June 4
Ever wish you'd invented one of those how-did-we-ever-live-without-it products? Like Post-it Notes, scented magic markers, or duct tape? Carl Zwanzig said, "Duct tape is like the Force. It has a light side and a dark side and it holds the universe together." Seems to me duct tape is like change, too. There is a light side and a dark side to all changes and without change, the universe would certainly fall apart. (Believe me, the longer you think about this - the more profound it becomes. <G>)

May 28
In the US, Memorial Day weekend (which was this last Saturday, Sunday, and Monday) marks the unofficial beginning of summer. Ever get a song in your head that you can't turn off? Well, since Saturday afternoon I've been mentally singing, "Those lazy, hazy, crazy days of summer." Acted lazy on Monday by sitting outside most of the day reading a very long novel, and felt some guilt for not being productive. Until, that is, I remembered a Chinese proverb that said, "Be not afraid of growing slowly - just be afraid of standing still." I wasn't lazy - just growing slowly and maybe summer is the perfect time for that behavior. What slow growing are you going to do this summer?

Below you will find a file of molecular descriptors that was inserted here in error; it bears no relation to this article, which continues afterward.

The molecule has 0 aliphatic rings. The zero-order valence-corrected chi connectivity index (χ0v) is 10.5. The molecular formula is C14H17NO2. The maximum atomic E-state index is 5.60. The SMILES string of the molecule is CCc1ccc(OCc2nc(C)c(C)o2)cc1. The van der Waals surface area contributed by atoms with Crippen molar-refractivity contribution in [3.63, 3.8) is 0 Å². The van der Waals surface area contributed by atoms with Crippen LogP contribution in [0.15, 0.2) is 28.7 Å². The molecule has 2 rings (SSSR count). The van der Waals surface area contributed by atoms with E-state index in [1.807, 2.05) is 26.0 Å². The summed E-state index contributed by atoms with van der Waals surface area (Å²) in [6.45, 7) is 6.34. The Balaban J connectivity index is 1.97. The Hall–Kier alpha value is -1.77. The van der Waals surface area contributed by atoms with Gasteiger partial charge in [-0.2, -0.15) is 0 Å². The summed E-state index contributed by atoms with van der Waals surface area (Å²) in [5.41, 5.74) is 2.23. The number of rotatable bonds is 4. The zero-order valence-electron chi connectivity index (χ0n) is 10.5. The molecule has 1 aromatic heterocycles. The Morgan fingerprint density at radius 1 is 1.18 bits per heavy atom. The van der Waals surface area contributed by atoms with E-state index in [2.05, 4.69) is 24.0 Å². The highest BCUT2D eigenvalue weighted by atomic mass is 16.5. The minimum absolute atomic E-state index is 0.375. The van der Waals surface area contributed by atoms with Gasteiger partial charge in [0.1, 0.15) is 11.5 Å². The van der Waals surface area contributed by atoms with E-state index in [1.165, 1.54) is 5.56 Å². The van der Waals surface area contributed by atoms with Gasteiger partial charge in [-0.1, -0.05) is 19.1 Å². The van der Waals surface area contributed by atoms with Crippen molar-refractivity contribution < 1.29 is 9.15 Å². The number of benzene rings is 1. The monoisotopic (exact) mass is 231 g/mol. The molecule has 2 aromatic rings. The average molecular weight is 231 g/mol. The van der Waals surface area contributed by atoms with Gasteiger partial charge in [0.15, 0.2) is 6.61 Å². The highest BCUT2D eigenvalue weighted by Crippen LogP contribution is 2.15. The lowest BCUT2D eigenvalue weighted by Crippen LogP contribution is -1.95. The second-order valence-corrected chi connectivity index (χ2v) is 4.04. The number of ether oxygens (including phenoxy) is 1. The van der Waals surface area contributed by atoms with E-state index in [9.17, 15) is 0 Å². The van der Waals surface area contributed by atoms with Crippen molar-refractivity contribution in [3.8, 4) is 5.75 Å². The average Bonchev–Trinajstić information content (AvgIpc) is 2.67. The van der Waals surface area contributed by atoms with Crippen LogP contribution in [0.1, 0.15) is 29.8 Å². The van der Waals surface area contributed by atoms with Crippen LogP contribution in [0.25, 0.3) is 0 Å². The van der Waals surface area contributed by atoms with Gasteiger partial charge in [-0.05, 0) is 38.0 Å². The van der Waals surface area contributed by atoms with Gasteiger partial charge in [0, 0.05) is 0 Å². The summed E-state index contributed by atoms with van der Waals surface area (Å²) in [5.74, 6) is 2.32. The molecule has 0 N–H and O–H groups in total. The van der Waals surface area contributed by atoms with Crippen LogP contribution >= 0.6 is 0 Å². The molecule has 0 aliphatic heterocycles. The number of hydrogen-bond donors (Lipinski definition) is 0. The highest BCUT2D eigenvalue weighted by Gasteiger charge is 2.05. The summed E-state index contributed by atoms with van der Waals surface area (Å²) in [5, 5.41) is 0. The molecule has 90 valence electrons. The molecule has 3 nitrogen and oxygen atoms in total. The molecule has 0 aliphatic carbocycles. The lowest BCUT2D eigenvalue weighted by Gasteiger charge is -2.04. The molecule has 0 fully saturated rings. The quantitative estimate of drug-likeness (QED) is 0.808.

May 21
How about thinking about change as fun? Impossible, you say! My buddy, Scott Friedman, said, "When people laugh together, you touch them on a gut level where they are open to change." I agree. As you think and plan your next change, either professionally or personally, why not make sure that you have built laughter and fun into your change initiative.

May 14
This is the 100th time I've written one of these messages about change. Seems amazing that one topic - change - can sustain a weekly dialogue for so long, but it does. In order to move into the future with excitement, change is not only helpful, it's mandatory. Dr. Richard Deems said, "It is our basic instinct to make change work." I would add that most of us have been socialized to do the opposite - to resist change. Why not work this week to make your first reaction to any change positive. See if you can bring your basic instinct to change alive!

May 7